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Flurona is the rare co-infection of the flu and the coronavirus. Here’s what you should know about it — and how you can (try to) avoid it.
In these trying times, the last thing we need is another supercouple, but here we are. Despite the alarmist headlines and the appearance of yet another illness, there’s no need to panic.
Flurona is simply a co-infection of the flu and coronavirus. It’s also nothing new; it’s been around since the beginning of the pandemic. As the name suggests, Flurona occurs when a person is infected with both the flu and the coronavirus, or when they experience both infections back-to-back.
Due to Omicron’s fast spread and our current penchant to track every upwards tick of the pandemic, it’s logical that the term Flurona is getting a lot of coverage. Here’s what you should know about it.
What is its effect?
Two infections are definitely worse than one. Flurona is unlikely, but if it occurs, people would experience symptoms of both, with the co-infection putting more strain on your immune system. According to a metanalysis, people who tested positive for another infection while they were coping with COVID-19 faced worse outcomes. Unsurprisingly, needing treatment for symptoms aside from the ones prompted by COVID-19 is not ideal.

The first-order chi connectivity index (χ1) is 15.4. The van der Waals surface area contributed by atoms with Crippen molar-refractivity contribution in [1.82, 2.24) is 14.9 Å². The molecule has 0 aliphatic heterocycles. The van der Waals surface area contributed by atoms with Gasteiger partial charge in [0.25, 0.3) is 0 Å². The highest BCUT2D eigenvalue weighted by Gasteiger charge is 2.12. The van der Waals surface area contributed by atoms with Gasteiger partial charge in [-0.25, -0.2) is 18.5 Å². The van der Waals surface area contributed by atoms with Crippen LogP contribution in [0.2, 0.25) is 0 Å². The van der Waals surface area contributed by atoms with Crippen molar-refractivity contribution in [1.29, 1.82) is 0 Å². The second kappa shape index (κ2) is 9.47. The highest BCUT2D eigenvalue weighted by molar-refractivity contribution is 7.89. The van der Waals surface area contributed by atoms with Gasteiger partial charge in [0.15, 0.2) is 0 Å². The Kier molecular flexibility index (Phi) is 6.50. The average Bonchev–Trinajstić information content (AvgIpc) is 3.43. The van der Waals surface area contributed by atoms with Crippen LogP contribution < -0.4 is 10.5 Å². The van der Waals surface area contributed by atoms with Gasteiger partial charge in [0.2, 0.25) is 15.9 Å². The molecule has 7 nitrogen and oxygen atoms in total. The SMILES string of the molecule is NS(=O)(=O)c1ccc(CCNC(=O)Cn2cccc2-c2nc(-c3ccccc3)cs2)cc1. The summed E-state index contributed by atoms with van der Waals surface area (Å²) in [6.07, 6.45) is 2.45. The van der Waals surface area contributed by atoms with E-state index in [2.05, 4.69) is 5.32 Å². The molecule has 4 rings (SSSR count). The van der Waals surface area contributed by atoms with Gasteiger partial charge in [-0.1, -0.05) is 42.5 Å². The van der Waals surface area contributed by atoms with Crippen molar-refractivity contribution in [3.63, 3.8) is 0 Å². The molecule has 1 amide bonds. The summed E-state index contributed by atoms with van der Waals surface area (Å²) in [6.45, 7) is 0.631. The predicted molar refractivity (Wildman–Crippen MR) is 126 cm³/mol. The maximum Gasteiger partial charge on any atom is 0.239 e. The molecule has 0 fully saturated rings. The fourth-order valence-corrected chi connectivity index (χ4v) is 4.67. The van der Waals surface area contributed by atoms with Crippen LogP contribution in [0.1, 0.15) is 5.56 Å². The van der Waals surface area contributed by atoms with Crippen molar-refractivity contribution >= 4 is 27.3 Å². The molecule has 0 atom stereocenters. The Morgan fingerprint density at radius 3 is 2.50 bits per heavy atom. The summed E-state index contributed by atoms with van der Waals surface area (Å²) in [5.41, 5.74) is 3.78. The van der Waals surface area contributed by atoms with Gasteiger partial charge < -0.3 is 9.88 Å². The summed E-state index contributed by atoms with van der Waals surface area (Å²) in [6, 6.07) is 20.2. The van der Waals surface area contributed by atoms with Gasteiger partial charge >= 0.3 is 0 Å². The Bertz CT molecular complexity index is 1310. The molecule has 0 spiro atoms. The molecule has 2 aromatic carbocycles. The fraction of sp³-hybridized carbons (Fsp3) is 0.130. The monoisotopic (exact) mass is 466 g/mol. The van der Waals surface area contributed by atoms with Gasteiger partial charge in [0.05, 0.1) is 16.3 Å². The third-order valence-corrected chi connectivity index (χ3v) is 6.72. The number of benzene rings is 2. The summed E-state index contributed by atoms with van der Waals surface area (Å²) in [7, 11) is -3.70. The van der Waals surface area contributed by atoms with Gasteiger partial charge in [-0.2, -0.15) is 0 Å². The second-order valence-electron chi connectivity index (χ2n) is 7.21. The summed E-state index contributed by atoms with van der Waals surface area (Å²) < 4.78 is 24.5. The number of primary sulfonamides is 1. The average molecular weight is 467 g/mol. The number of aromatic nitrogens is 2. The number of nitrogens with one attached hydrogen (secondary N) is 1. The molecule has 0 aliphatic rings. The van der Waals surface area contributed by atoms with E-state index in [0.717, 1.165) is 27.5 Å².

Don’t stress too much about it
Flurona is not a new disease to look out for; it’s simply the dubbing of that co-infection. Because both infections come from different families, it’s unlikely for them to morph and create a whole new illness. While possible — especially this time of year when flu season is in full swing — it’s very unlikely to catch both infections at the same time, especially if you’re being relatively careful, wearing face masks and washing your hands often. Cold, COVID, Or Flu? Here Are Some Key Differences You Should Know
Get the flu shot and the COVID-19 vaccine.
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